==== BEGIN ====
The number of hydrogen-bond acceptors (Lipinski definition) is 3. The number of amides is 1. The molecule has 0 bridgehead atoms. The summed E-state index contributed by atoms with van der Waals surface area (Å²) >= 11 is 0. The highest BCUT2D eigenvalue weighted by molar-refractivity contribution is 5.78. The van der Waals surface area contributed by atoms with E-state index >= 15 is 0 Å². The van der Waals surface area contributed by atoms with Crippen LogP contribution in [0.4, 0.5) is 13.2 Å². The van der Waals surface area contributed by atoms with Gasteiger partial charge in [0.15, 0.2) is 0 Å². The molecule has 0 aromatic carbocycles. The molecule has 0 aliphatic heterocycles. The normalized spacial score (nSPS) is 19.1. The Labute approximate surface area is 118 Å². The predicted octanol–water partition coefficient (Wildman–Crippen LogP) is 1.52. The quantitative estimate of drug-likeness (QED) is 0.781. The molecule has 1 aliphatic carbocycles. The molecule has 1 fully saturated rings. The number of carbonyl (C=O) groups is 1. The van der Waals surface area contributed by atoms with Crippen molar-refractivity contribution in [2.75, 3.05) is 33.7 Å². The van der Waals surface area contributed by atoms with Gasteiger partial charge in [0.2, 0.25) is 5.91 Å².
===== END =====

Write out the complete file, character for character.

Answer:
The number of hydrogen-bond acceptors (Lipinski definition) is 3. The number of amides is 1. The molecule has 0 bridgehead atoms. The summed E-state index contributed by atoms with van der Waals surface area (Å²) >= 11 is 0. The highest BCUT2D eigenvalue weighted by molar-refractivity contribution is 5.78. The van der Waals surface area contributed by atoms with E-state index >= 15 is 0 Å². The van der Waals surface area contributed by atoms with Crippen LogP contribution in [0.4, 0.5) is 13.2 Å². The van der Waals surface area contributed by atoms with Gasteiger partial charge in [0.15, 0.2) is 0 Å². The molecule has 0 aromatic carbocycles. The molecule has 0 aliphatic heterocycles. The normalized spacial score (nSPS) is 19.1. The Labute approximate surface area is 118 Å². The predicted octanol–water partition coefficient (Wildman–Crippen LogP) is 1.52. The quantitative estimate of drug-likeness (QED) is 0.781. The molecule has 1 aliphatic carbocycles. The molecule has 1 fully saturated rings. The number of carbonyl (C=O) groups is 1. The van der Waals surface area contributed by atoms with Crippen molar-refractivity contribution in [2.75, 3.05) is 33.7 Å². The van der Waals surface area contributed by atoms with Gasteiger partial charge in [0.2, 0.25) is 5.91 Å².